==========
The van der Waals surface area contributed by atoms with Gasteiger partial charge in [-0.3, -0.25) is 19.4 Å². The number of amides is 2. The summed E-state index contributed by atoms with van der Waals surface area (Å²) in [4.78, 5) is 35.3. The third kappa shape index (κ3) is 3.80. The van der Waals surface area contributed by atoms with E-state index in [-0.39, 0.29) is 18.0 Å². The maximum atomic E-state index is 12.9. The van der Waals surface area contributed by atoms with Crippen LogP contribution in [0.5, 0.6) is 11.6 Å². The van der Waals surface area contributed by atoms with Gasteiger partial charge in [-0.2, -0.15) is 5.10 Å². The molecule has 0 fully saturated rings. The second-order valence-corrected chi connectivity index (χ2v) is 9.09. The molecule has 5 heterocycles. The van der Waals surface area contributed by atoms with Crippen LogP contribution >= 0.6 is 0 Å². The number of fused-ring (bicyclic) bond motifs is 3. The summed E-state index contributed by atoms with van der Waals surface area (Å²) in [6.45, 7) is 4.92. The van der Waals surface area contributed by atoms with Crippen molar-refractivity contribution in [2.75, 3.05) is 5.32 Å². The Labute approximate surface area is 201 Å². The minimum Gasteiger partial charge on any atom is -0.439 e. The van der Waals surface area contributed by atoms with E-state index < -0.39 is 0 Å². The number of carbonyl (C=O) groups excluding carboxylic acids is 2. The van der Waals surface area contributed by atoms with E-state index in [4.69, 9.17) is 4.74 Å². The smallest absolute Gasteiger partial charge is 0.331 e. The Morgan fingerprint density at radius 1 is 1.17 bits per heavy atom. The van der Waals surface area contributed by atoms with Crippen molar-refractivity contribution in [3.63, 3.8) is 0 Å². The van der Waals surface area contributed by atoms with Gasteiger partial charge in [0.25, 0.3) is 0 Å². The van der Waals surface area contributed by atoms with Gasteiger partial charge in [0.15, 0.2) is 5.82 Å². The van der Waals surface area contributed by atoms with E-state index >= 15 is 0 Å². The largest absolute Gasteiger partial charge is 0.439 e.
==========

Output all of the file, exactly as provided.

The van der Waals surface area contributed by atoms with Gasteiger partial charge in [-0.3, -0.25) is 19.4 Å². The number of amides is 2. The summed E-state index contributed by atoms with van der Waals surface area (Å²) in [4.78, 5) is 35.3. The third kappa shape index (κ3) is 3.80. The van der Waals surface area contributed by atoms with E-state index in [-0.39, 0.29) is 18.0 Å². The maximum atomic E-state index is 12.9. The van der Waals surface area contributed by atoms with Crippen LogP contribution in [0.5, 0.6) is 11.6 Å². The van der Waals surface area contributed by atoms with Gasteiger partial charge in [-0.2, -0.15) is 5.10 Å². The molecule has 0 fully saturated rings. The second-order valence-corrected chi connectivity index (χ2v) is 9.09. The molecule has 5 heterocycles. The van der Waals surface area contributed by atoms with Crippen LogP contribution >= 0.6 is 0 Å². The number of fused-ring (bicyclic) bond motifs is 3. The summed E-state index contributed by atoms with van der Waals surface area (Å²) in [6.45, 7) is 4.92. The van der Waals surface area contributed by atoms with Crippen molar-refractivity contribution in [2.75, 3.05) is 5.32 Å². The Labute approximate surface area is 201 Å². The minimum Gasteiger partial charge on any atom is -0.439 e. The van der Waals surface area contributed by atoms with E-state index < -0.39 is 0 Å². The number of carbonyl (C=O) groups excluding carboxylic acids is 2. The van der Waals surface area contributed by atoms with E-state index in [4.69, 9.17) is 4.74 Å². The smallest absolute Gasteiger partial charge is 0.331 e. The Morgan fingerprint density at radius 1 is 1.17 bits per heavy atom. The van der Waals surface area contributed by atoms with Crippen molar-refractivity contribution in [3.63, 3.8) is 0 Å². The van der Waals surface area contributed by atoms with Gasteiger partial charge in [0.25, 0.3) is 0 Å². The van der Waals surface area contributed by atoms with Gasteiger partial charge in [0.15, 0.2) is 5.82 Å². The van der Waals surface area contributed by atoms with E-state index >= 15 is 0 Å². The largest absolute Gasteiger partial charge is 0.439 e.